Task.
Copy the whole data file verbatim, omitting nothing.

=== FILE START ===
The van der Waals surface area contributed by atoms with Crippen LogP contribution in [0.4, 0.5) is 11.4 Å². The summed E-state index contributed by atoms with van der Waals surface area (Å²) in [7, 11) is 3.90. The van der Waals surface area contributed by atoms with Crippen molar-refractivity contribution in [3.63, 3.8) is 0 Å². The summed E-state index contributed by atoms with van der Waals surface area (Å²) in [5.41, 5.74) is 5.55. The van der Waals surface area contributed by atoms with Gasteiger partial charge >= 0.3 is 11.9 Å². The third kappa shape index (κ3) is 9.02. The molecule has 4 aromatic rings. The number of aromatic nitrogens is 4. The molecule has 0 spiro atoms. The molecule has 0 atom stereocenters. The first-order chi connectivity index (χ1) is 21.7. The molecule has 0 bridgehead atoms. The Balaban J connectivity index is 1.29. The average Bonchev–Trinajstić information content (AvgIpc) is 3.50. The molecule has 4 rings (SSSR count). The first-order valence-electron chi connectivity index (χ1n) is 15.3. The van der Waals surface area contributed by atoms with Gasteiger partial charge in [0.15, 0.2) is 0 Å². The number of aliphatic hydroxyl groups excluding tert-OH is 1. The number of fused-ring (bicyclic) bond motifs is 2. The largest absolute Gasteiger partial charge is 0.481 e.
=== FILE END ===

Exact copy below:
The van der Waals surface area contributed by atoms with Crippen LogP contribution in [0.4, 0.5) is 11.4 Å². The summed E-state index contributed by atoms with van der Waals surface area (Å²) in [7, 11) is 3.90. The van der Waals surface area contributed by atoms with Crippen molar-refractivity contribution in [3.63, 3.8) is 0 Å². The summed E-state index contributed by atoms with van der Waals surface area (Å²) in [5.41, 5.74) is 5.55. The van der Waals surface area contributed by atoms with Gasteiger partial charge >= 0.3 is 11.9 Å². The third kappa shape index (κ3) is 9.02. The molecule has 4 aromatic rings. The number of aromatic nitrogens is 4. The molecule has 0 spiro atoms. The molecule has 0 atom stereocenters. The first-order chi connectivity index (χ1) is 21.7. The molecule has 0 bridgehead atoms. The Balaban J connectivity index is 1.29. The average Bonchev–Trinajstić information content (AvgIpc) is 3.50. The molecule has 4 rings (SSSR count). The first-order valence-electron chi connectivity index (χ1n) is 15.3. The van der Waals surface area contributed by atoms with Gasteiger partial charge in [0.15, 0.2) is 0 Å². The number of aliphatic hydroxyl groups excluding tert-OH is 1. The number of fused-ring (bicyclic) bond motifs is 2. The largest absolute Gasteiger partial charge is 0.481 e.